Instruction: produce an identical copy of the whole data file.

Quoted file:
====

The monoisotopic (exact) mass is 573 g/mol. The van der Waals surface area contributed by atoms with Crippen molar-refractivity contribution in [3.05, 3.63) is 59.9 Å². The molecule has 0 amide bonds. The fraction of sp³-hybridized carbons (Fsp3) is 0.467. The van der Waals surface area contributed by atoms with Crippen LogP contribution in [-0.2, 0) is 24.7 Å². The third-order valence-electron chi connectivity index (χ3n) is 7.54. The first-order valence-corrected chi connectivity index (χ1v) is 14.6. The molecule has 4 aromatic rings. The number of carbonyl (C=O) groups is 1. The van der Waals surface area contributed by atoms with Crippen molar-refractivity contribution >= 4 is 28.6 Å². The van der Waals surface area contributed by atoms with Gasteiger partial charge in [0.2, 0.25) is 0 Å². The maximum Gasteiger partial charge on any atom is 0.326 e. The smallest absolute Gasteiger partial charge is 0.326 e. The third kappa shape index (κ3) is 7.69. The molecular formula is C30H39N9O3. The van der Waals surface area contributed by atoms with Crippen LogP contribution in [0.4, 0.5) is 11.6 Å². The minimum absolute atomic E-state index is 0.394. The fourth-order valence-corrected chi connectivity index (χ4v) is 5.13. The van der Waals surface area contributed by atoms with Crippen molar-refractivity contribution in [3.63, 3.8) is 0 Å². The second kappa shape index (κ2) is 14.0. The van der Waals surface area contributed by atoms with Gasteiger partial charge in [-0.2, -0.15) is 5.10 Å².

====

The monoisotopic (exact) mass is 573 g/mol. The van der Waals surface area contributed by atoms with Crippen molar-refractivity contribution in [3.05, 3.63) is 59.9 Å². The molecule has 0 amide bonds. The fraction of sp³-hybridized carbons (Fsp3) is 0.467. The van der Waals surface area contributed by atoms with Crippen LogP contribution in [-0.2, 0) is 24.7 Å². The third-order valence-electron chi connectivity index (χ3n) is 7.54. The first-order valence-corrected chi connectivity index (χ1v) is 14.6. The molecule has 4 aromatic rings. The number of carbonyl (C=O) groups is 1. The van der Waals surface area contributed by atoms with Crippen molar-refractivity contribution >= 4 is 28.6 Å². The van der Waals surface area contributed by atoms with Gasteiger partial charge in [0.2, 0.25) is 0 Å². The maximum Gasteiger partial charge on any atom is 0.326 e. The smallest absolute Gasteiger partial charge is 0.326 e. The third kappa shape index (κ3) is 7.69. The molecular formula is C30H39N9O3. The van der Waals surface area contributed by atoms with Crippen LogP contribution in [0.4, 0.5) is 11.6 Å². The minimum absolute atomic E-state index is 0.394. The fourth-order valence-corrected chi connectivity index (χ4v) is 5.13. The van der Waals surface area contributed by atoms with Crippen molar-refractivity contribution in [3.63, 3.8) is 0 Å². The second kappa shape index (κ2) is 14.0. The van der Waals surface area contributed by atoms with Gasteiger partial charge in [-0.2, -0.15) is 5.10 Å².